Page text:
PRESIDENCY: 1930 -1936
Pixley Seme was born on 1 October 1881 in Natal, the son of Isaka Sarah (nee Mseleku) Seme. Little is documented of his early life as a primary school pupil and teenager. He obtained his primary school education at the local mission school where the American Congregationalist missionary, Reverend S. C. Pixley, took an interest in him and arranged for him to go the Mount Hermon School in Massachusetts in the USA.
Seme did his BA degree at Columbia and then went to Oxford University where he completed a degree in Law.
He was called to the bar at the Middle Temple in London before returning to South Africa on the eve of the creation of the Union of South Africa in 1910.
More than any of the leading personalities of the time, Seme is considered the founder of the South African Native National Congress (SANNC), the precursor of the ANC.
Not only did he conceptualise the form and structure of the movement but he also facilitated the founding of the SANNC in Bloemfontein in 1912.
At the founding Congress Seme delivered the keynote address, an appeal for symbolic and material support for the new formation. And when voting began for the position of president, Seme proposed that John Langalibalele Dube be elected.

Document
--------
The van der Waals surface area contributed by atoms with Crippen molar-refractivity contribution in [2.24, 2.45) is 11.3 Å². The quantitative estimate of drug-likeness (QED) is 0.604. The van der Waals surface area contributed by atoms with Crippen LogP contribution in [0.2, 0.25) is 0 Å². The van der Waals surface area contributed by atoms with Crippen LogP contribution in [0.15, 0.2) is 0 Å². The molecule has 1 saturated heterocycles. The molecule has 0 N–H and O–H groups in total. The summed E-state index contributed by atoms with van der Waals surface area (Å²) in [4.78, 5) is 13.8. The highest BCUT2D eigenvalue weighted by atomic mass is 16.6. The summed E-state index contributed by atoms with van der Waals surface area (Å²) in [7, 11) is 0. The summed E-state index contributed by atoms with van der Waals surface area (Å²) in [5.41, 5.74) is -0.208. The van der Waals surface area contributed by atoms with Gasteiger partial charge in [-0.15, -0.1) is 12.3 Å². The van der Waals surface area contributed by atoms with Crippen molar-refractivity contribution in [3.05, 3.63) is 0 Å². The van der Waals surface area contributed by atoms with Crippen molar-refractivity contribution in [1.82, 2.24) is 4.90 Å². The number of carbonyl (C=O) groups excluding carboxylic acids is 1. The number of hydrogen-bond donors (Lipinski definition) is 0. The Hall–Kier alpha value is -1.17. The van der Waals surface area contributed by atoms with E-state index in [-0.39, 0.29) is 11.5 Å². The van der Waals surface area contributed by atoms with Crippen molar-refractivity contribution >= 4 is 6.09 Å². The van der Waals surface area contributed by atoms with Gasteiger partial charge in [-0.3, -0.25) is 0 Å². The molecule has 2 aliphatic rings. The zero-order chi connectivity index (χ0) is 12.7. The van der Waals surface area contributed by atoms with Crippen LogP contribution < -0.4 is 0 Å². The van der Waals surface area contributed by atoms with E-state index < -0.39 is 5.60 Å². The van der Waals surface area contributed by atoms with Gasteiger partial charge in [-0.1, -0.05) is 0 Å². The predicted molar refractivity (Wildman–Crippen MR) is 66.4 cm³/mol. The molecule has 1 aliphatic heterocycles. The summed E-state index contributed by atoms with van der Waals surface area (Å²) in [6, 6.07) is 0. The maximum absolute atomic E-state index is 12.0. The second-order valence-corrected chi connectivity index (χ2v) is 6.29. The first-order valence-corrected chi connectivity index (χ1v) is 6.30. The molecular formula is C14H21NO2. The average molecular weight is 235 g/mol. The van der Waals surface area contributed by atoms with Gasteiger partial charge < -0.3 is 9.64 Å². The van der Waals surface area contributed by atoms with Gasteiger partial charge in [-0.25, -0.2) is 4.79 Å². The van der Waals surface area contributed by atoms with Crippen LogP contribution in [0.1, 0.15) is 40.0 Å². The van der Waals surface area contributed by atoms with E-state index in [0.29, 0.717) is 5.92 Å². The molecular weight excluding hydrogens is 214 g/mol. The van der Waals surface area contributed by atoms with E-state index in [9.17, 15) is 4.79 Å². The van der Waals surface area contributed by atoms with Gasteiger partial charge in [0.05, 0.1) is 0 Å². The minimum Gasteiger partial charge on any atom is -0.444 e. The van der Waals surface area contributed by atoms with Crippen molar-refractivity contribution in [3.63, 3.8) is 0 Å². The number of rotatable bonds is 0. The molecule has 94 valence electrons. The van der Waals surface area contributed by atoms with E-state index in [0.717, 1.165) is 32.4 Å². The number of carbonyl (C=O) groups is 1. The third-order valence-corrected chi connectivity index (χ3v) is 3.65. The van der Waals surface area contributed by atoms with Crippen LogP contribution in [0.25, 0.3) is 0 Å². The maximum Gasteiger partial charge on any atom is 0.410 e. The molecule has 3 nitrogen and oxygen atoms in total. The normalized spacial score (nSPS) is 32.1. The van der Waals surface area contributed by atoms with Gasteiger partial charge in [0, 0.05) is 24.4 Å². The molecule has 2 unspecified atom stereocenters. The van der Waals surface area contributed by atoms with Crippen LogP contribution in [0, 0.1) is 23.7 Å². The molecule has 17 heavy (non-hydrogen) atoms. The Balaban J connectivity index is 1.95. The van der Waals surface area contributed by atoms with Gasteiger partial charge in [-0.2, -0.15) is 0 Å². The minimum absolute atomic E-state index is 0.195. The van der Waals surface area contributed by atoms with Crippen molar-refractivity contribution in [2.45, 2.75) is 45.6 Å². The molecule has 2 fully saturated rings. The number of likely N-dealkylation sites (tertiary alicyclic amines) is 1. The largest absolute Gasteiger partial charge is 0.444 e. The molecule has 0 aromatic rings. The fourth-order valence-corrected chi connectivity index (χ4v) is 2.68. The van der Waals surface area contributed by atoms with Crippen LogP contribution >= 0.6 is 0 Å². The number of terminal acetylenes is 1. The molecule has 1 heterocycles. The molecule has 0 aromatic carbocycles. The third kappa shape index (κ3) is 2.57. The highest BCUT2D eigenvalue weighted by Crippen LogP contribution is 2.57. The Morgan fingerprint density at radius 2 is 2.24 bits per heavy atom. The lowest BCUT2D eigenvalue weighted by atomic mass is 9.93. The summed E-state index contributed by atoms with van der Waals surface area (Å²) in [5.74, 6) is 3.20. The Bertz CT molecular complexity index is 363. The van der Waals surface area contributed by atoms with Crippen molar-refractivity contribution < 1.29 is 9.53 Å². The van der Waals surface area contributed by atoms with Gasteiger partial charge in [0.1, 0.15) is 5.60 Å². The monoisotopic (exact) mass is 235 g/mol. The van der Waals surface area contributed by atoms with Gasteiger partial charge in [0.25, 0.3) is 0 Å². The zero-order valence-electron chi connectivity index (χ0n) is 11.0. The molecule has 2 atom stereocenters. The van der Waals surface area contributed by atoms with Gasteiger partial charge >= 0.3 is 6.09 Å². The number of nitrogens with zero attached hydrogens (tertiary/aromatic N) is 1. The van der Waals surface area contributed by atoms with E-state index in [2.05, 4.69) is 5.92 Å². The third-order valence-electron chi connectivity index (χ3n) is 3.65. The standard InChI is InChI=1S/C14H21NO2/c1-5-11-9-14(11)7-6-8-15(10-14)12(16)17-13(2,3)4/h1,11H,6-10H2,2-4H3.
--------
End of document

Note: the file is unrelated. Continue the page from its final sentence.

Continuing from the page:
In 1913 Seme set up a newspaper, Abantu-Batho. Ambitious though this project proved to be, it was an ingenious way of drawing African people, its target audience, to the political discourse that impacted on their lives.
Early in the 1920s Seme had an opportunity to revive his career. He served as legal counsel for the Swazi Regent in a dispute with the British government. His knowledge of British law, having studied at Oxford, made him the logical choice for the task. However, the outcome of the case was disastrous for Seme – he lost the case on appeal at the Privy Council and returned to South Africa. Relations between Nationalists and Socialist broke down irretrievably during 1929, leading to Gumede being unseated as President General. Seme seems to have recovered significantly from his woes of the previous decade, and in the elective Congress of 1930 he was elected to the position of President General. Seme’s presidency is often associated with the demise of the ANC in the first half of the 1930s.
It is argued that his failure to lead was largely the reason for the ANC’s sagging fortunes. Indeed, during the early 1930s the ANC’s following in urban and rural areas was at its lowest, compared with earlier decades. Seme was becoming increasingly unpopular, with calls for his removal reaching a crescendo after the removal of Makgatho as President of the Transvaal ANC in 1934. In 1937 Seme was replaced by Mahabane, who was ready for a second stint. Seme died in 1951.